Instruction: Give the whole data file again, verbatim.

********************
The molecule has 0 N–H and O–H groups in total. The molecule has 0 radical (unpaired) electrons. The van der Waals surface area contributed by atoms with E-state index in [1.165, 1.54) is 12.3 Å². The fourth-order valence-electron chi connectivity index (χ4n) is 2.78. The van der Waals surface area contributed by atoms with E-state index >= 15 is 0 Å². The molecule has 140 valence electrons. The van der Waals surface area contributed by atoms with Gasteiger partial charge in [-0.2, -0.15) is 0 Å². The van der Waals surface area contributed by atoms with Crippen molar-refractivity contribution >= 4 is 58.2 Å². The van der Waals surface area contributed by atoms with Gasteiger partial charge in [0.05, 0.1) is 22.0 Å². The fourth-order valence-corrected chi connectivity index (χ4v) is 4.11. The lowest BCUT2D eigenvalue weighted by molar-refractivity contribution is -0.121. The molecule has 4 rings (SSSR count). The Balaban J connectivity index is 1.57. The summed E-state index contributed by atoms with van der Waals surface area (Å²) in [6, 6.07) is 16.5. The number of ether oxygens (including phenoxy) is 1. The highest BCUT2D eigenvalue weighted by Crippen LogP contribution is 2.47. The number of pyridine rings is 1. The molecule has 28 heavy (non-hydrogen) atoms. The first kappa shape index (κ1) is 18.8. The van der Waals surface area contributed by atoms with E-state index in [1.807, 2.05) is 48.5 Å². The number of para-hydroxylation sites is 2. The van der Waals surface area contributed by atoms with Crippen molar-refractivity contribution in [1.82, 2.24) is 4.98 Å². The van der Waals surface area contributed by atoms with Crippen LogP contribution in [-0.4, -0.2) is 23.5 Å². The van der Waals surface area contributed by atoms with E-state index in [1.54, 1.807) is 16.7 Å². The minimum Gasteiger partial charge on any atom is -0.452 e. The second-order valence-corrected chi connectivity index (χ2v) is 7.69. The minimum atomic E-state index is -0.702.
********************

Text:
The molecule has 0 N–H and O–H groups in total. The molecule has 0 radical (unpaired) electrons. The van der Waals surface area contributed by atoms with E-state index in [1.165, 1.54) is 12.3 Å². The fourth-order valence-electron chi connectivity index (χ4n) is 2.78. The van der Waals surface area contributed by atoms with E-state index >= 15 is 0 Å². The molecule has 140 valence electrons. The van der Waals surface area contributed by atoms with Gasteiger partial charge in [-0.2, -0.15) is 0 Å². The van der Waals surface area contributed by atoms with Crippen molar-refractivity contribution >= 4 is 58.2 Å². The van der Waals surface area contributed by atoms with Gasteiger partial charge in [0.05, 0.1) is 22.0 Å². The fourth-order valence-corrected chi connectivity index (χ4v) is 4.11. The lowest BCUT2D eigenvalue weighted by molar-refractivity contribution is -0.121. The molecule has 4 rings (SSSR count). The Balaban J connectivity index is 1.57. The summed E-state index contributed by atoms with van der Waals surface area (Å²) in [6, 6.07) is 16.5. The number of ether oxygens (including phenoxy) is 1. The highest BCUT2D eigenvalue weighted by Crippen LogP contribution is 2.47. The number of pyridine rings is 1. The molecule has 28 heavy (non-hydrogen) atoms. The first kappa shape index (κ1) is 18.8. The van der Waals surface area contributed by atoms with E-state index in [1.807, 2.05) is 48.5 Å². The number of para-hydroxylation sites is 2. The van der Waals surface area contributed by atoms with Crippen molar-refractivity contribution in [1.82, 2.24) is 4.98 Å². The van der Waals surface area contributed by atoms with Crippen LogP contribution in [-0.4, -0.2) is 23.5 Å². The van der Waals surface area contributed by atoms with E-state index in [1.54, 1.807) is 16.7 Å². The minimum Gasteiger partial charge on any atom is -0.452 e. The second-order valence-corrected chi connectivity index (χ2v) is 7.69. The minimum atomic E-state index is -0.702.